SI Vault
Alan Shipnuck
April 19, 2004
With a stirring Sunday charge, a heady, steady Phil Mickelson won the Masters—and served notice that this long-awaited major victory may be the first of many
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April 19, 2004


With a stirring Sunday charge, a heady, steady Phil Mickelson won the Masters—and served notice that this long-awaited major victory may be the first of many

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A brutal 2003 compelled him to do some soul-searching. He had failed to win all year for only the second time in his career and plummeted to 15th in the World Ranking. He had slipped to 189th in driving accuracy. At year's end Mickelson took a hard look in the mirror. While the buffed Woods increasingly resembles an NFL safety, Mickelson had the body of a couch potato. Not anymore. Since December he has lost 15 pounds by going bunless at In-N-Out Burger and laying off his beloved doughnuts, as well as by working out six times a week with Sean Cochran, a former strength and conditioning coach for the San Diego Padres who accompanies him to every tournament on Mickelson's Gulfstream.

More important, Mickelson reshaped his swing. Around Christmas, Smith spent five 10-hour days working to quiet Mickelson's lower body and shorten his backswing when hitting his irons, leading to more balance and consistency. They also perfected a reliable fade, sacrificing a few yards for greater control. Mickelson looked like a different player while winning his season debut at the Hope, even (gasp) laying up on a watery par-5 down the stretch. (That he went on to three-putt for bogey was an irony even Mickelson could appreciate.)

Augusta National, though, loomed as the ultimate test. In the previous three Masters, Mickelson had made 60 birdies, while the respective champions combined for 58, but to win he would have to make fewer big numbers. Last week the course's dangerous par-5s were the battlefield where the war played out between the old and new Phil. When, instead of boldly firing at the flag on 13 on Thursday, he conservatively aimed 35 feet left, it was clear that Mickelson was playing a different game than in years past. And when you don't tempt the golf gods, you are rewarded. At 13 on Friday, Mickelson pulled his approach, and it rolled off the green toward Rae's Creek before stopping inches above the hazard, the most momentous Velcro job since Fred Couples's ball stayed up on 12 in 1992. Mickelson turned a would-be 6 into a 4, the key break of the tournament.

For this Masters, Mickelson throttled back in another way, abandoning his trademark flop shot on Augusta National's tight lies and using his putter from off the greens. This wasn't glamorous, but it got the job done. At the 18th on Saturday he got up and down from behind the green with a deft putt off a mound, preserving a bogeyless 69 that gave him his first 54-hole lead in a major.

Over the first three rounds Mickelson played the most controlled, disciplined golf of his career, hitting 73-6% of his fairways and leading the tournament in greens in regulation. Still, Sunday would be his most important round ever. That Woods, his nemesis, was in 20th place, at three over par, surely helped. "Well, it doesn't suck," Mickelson said, breaking up a loosey-goosey press conference.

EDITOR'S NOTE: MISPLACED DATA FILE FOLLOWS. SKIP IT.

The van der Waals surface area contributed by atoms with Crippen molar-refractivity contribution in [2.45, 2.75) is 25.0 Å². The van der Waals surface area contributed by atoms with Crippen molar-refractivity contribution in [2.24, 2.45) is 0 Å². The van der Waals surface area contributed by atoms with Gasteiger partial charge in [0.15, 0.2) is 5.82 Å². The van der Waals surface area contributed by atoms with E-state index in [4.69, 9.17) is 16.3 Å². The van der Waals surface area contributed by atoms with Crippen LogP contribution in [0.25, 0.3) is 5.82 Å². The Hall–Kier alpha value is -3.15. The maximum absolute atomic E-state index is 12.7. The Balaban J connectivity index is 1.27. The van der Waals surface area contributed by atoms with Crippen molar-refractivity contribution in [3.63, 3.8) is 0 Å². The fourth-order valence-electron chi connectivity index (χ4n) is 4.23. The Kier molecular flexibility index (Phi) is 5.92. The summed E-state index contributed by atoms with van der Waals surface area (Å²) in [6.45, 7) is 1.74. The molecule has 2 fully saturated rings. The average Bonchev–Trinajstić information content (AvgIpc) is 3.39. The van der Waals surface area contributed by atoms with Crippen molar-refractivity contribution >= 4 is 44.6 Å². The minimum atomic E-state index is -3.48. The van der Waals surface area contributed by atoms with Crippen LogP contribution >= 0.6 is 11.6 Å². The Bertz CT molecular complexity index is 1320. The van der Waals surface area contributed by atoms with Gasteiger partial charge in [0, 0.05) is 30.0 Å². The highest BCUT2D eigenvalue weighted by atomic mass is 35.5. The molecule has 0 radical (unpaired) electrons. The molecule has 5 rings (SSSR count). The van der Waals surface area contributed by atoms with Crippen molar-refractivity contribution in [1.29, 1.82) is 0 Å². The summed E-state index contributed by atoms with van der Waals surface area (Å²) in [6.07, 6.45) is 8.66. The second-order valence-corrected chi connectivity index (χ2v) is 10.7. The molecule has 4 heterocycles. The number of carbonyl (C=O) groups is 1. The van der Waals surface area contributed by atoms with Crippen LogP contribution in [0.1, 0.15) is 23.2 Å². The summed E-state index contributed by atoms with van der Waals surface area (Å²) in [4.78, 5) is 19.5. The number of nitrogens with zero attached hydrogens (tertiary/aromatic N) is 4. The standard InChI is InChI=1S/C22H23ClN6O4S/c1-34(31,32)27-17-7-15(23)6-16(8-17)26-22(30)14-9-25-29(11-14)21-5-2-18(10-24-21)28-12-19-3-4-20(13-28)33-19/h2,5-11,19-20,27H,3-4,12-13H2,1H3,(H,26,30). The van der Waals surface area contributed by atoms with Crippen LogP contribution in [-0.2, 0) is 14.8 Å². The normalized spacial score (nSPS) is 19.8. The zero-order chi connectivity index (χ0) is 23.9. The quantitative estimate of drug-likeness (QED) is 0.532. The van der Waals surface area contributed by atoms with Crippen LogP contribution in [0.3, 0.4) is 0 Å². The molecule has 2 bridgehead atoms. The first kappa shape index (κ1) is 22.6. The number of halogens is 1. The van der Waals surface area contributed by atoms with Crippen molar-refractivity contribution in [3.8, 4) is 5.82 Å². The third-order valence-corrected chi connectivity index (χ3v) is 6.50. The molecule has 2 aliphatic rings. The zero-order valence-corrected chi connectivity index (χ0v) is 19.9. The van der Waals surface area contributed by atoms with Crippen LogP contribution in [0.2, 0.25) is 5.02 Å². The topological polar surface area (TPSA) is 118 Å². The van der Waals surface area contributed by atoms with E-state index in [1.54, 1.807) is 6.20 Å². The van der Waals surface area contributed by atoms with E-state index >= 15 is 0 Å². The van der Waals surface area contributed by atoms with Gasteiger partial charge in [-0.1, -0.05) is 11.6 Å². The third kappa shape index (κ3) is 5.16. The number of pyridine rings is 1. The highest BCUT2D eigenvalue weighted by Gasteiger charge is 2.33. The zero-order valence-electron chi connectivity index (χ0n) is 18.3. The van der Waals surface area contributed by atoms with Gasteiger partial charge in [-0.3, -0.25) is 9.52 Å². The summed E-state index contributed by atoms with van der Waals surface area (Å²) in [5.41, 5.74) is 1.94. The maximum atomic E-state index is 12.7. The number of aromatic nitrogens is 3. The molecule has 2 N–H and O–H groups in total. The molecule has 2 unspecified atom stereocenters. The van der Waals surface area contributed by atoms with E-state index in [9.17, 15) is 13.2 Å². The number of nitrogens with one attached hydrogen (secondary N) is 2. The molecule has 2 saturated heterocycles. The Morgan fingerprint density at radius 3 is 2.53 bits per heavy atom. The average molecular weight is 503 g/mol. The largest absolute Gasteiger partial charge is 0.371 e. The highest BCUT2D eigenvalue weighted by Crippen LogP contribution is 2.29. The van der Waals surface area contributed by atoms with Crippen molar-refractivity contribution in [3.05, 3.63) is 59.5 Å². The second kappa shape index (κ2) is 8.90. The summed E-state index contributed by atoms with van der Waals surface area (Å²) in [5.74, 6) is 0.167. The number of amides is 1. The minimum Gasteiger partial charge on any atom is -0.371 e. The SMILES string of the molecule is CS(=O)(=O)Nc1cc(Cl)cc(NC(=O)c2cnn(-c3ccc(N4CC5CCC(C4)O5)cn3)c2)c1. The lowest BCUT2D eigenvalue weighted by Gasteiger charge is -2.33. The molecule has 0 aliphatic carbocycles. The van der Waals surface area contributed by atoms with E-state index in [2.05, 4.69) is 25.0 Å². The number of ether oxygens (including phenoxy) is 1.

However relaxed Mickelson seemed, you just knew he wouldn't make it easy on Sunday. Early on he came down with a case of the yips (missing a 3�-footer for par on 3) and then the fluffs (leaving a sand shot in a bunker on 5 for another bogey). Mickelson was three down to a charging Els when he reached the heart of Amen Corner.

Mickelson might have played Nicklaus's brand of percentage golf to get this far, but now it was time to get after it like Arnie. On the par-3 12th, the scariest little hole in golf, Mickelson attacked the flag, sticking an eight-iron to 12 feet for the birdie that began his comeback. At 13 he ripped a high fade around the corner and then rifled a seven-iron to 20 feet, setting up a two-putt birdie. He was one back, but only for a moment, as Els played a superb chip at the par-5 15th, capping a run in which he went six under in a nine-hole stretch.

After a perfect drive at 14 Mickelson and Mackay stood in the fairway chewing on club selection. Bones is the only caddie Mickelson has ever had. He is part of what Amy calls "our gang." She says, "We joke that Phil is the only player in golf history to have the same wife, caddie, agent and nanny his whole career." Standing 146 yards from the hole, Bones talked Mickelson out of a nine-iron and persuaded him to hit a hard pitching wedge. It stopped two inches from the cup for a gimme birdie. One down. "That was a very good idea," Mickelson said of the club Bones had pulled.

Mickelson was still one down when he arrived at the par-3 16th. The hole cost him dearly in 2001, when his hooked seven-iron put him above the hole, resulting in a three-putt that killed his chances. This time Mickelson trusted his high fade and fed an eight-iron off the slope to 15 feet "That one swing says more about Phil's development than any other," said Smith. When Mickelson buried the putt, he was even with Els, setting up the drama of the 72nd hole.

Long after the winning putt had dropped, there was a sense of disbelief that Mickelson had really done it. Wearing his new 43-long jacket, he said, "It was an amazing, amazing day, the fulfillment of all my dreams." Amy still couldn't stop dabbing her eyes, while Amanda was telling any adult within earshot, "Green is my new favorite color."

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